What’s New in the EU: Barcelona Process sets priorities for 2009
6 November 2008
By Ari Syrquin, The Jerusalem Post
Foreign Ministers from all 43 states of the Euro-Mediterranean partnership, known as the Barcelona Process, met in Marseille on Monday and Tuesday to endorse plans for the mandate, structure and institutional governance of the process. The initiative, launched at the Paris Summit in July, aims at injecting a renewed political momentum into the EU’s relations with the Mediterranean states through the reinforcement of shared ownership and the achievement of wider visibility through a far-reaching program of projects.
The foreign ministers examined the details of the European Commission’s proposals for the functioning of the co-presidency as well as the composition, seat and funding of its secretariat. In efforts to advance the regional integration process, the ministers agreed on priorities for the 2009 working program.
The new proposed architecture will build on the existing foundations and structures of the Barcelona Process. Projects are at the core of the restructured partnership; in their sourcing and administration, the secretariat will strive to ensure that the selected projects promote growth, employment, regional cohesion and socioeconomic integration.
The Paris Summit identified a number of key areas: de-pollution of the Mediterranean; maritime and land highways; civil protection; Mediterranean Solar Plan; Euro-Mediterranean University; and a Mediterranean business-development initiative.
Bearing in mind the Barcelona five-year work program and the Declaration of the Paris Summit, the ministers outlined their ministerial meetings agenda and discussed the priorities for the 2009 work program, in line with the key areas identified in Paris. Ministerials are planned for 2009 in the following sectors: transportation, higher education, environment, trade, justice, liberty and security, economy and finance, sustainable development, and strengthening the role of women in society.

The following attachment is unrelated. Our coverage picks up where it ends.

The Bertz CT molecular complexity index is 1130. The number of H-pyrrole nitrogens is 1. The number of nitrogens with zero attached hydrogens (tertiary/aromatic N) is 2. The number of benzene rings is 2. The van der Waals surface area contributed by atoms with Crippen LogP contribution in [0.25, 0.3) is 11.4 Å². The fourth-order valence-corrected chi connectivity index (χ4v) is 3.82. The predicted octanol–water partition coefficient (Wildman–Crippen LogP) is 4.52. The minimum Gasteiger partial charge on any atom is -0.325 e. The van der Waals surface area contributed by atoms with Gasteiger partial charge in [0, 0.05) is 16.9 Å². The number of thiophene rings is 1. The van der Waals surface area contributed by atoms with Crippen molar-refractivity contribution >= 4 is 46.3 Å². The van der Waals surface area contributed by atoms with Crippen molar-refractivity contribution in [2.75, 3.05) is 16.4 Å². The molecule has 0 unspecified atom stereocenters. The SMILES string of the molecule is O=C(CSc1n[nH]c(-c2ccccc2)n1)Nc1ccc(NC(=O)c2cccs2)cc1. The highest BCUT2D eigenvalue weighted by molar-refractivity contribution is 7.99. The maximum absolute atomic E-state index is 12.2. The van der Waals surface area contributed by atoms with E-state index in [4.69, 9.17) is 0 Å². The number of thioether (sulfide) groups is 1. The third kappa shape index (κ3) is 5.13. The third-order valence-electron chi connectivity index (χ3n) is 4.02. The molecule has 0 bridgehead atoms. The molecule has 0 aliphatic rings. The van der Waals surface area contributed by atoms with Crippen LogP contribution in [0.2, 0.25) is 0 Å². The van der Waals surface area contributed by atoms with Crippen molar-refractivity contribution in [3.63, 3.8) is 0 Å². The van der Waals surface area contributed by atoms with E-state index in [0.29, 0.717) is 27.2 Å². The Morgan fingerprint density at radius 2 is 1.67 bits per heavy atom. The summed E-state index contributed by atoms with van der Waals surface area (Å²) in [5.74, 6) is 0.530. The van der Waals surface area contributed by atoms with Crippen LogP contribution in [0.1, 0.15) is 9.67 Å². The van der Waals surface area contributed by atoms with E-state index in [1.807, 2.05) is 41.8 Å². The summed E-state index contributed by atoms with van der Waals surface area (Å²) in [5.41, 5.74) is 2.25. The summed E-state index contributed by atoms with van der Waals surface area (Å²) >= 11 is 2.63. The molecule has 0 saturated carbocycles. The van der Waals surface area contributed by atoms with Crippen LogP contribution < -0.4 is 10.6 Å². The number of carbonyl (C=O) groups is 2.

The Barcelona Process, launched by Euro-Mediterranean foreign ministers in November 1995, formed an innovative alliance based on the principles of joint ownership, dialogue and cooperation. It brings together the 27 members of the European Union and 12 southern Mediterranean states. The Barcelona Declaration outlines the main objectives of the partnership: to build together an area of peace, security and shared prosperity. Progress toward this end is to be achieved by activities in the political area, the economic/financial area and the cultural/social sector. In 2005 migration was added as a fourth key sector.
The EU works closely with each of its Mediterranean partners to establish support programs for economic transition and reform, which take into account each country’s specific needs and characteristics. These actions are funded under the European Neighborhood and Partnership Instrument.
In June 2008 the EC said substantial progress had been achieved toward the establishment of a Euro-Med free-trade area by the target year 2010. The scope of negotiations has been gradually extended to services and right of establishment and agricultural and fisheries products. At the last Euro-Med Ministerial on Trade, ministers agreed to continue negotiations on the establishment of a more efficient dispute settlement mechanism for the trade provisions of the association agreements.
The EC has also encouraged the establishment of a network of free-trade agreements in the region and has also supported the establishment of regional integration (Agadir Agreement).
Ari Syrquin is the head of the international department at GSCB Law Firm.